image description

Adams-Cheshire Reaches Agreement With Incoming Superintendent

By Jack GuerinoiBerkshires Staff
Print Story | Email Story

CHESHIRE, Mass. — The Adams-Cheshire Regional School Committee has come to a contract agreement with  John Vosburgh, its new superintendent.

"The good part is he has signed, and he is ready to come," said retiring Superintendent Robert Putnam on Monday.

The School Committee voted to hire the principal of Pittsfield's Taconic High School in April after a series of interviews. Vosburgh will replace Putnam, who will retire at the end of the school year.

Acting Chairman Adam Emerson said the agreement was reached last week and the details of the contract will be available after being compiled by the district's attorney.

In other business, Putnam announced that the district has hired Courtney Bopp as the school psychologist.

"We had a number of great candidates, but we couldn't have picked a better candidate for this job," Putnam said. "Her specialty is behavioral issues ... I think she will help us meet the needs of all of our students."

The position is an addition to the district that was added to the fiscal 2019 budget.

Putnam also noted in his report that a film crew from the University of Massachusetts at Boston will visit Hoosac Valley Elementary School on Tuesday to document the school's successful Improving Teacher Quality Program.

"Hoosac Valley Elementary has received the honor of being featured in the Improving Teacher Quality Berkshire Early Learning Lab capstone project," Putnam said. "The project is a digital toolkit that will give other institutions information about how to recreate successful projects like ours."

The school, along with other districts in the county and state, has received grant funding for three years since 2014 to fund professional development focused on the science of early learning – specifically grades pre-K through second.

The program looks to improve learning by increasing teachers' understanding of the science of early learning.

"This has been a great program and it gives teachers great opportunities," Putnam said. "The nice thing for the district is basically we are looked at, Hoosac Elementary is looked at, as a success. This is what you want to be like."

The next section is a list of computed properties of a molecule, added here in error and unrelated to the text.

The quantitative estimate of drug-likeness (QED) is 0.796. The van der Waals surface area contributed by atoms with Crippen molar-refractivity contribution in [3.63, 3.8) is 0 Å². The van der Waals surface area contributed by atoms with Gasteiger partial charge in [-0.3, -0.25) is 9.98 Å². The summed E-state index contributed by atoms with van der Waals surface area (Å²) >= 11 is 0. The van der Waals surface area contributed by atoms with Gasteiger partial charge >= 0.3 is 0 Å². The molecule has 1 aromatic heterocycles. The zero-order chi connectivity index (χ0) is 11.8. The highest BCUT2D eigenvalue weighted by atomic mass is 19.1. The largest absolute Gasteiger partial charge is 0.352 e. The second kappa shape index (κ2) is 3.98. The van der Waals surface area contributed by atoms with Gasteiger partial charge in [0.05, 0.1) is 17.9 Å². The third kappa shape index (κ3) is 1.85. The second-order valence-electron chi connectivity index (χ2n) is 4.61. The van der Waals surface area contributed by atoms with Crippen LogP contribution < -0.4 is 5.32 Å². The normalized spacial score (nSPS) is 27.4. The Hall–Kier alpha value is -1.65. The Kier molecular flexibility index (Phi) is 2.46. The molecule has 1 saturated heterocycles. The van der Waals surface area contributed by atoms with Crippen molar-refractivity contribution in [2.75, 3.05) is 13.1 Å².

Putnam went on to say that the district will be in search of a new special education director. Current Director Jacquelyn Daniels has left her post to take on the position of an English language arts interventionist teacher at the middle school.

Putnum said although the job will be posted soon, the incoming superintendent will be charged with hiring a new director.

The superintendent also said the elementary school gymnasium stairway repair project has been completed and chimney repair will begin once school is out of session.  

Putnam said the district is working on implementing a districtwide recycling program like the one at the high school.

"We want to make sure recycling is happening at all levels so that is what we are working for," he said. "The idea is to work this into the running of the schools."

The plan is to start at the middle school and have the students involved with the high school program to act as mentors. A similar program is in initial talks for the elementary school. 

Tags: ACRSD,   superintendent,   

If you would like to contribute information on this article, contact us at

St. Stan's Students Get Crash Course in Accident Reconstruction

By Jack GuerinoiBerkshires Staff
ADAMS, Mass. — State Troopers Kyle Cahoon and Sean Curley, members of the Collision Analysis and Reconstruction Section (CARS) Unit, met with St. Stanislaus Kostka middle school students to provide an in-depth look into the process and science behind accident reconstruction.
On Friday, May 17, the troopers showed students how they determine the causes of vehicular crashes and identify who may be at fault. Curley said CARS is not called to every accident but only the worst of the worst that conclude in severe injury, death, or considerable property damage.
"If we have a real bad crash where somebody is likely not to make it, that's when we get a phone call," he said. "The officer on the road will realize that this is a very, very serious crash, and it might be outside of his scope of what he does. He'll call the State Police."
He added that there are four CARS units across the state, but theirs covers the largest distance in Western Mass — from Worcester to Berkshire County.
"So, there are response times for us that are a long time," he said. "I have driven for almost two hours with my lights and sirens on."
According to Cahoon, there are three common elements that contribute to a crash: the driver, the vehicle, and the environment. He emphasized that accidents are rarely caused solely by vehicles. Instead, human factors, such as driver distraction or adverse road conditions, are typically the primary causes of accidents.
"It's not typically just an accident," Cahoon said. "Like they might be speeding and not paying attention, they might be on their cell phone when they shouldn't be. Ninety-nine percent of crashes we investigate are not accidents."
View Full Story

More Adams Stories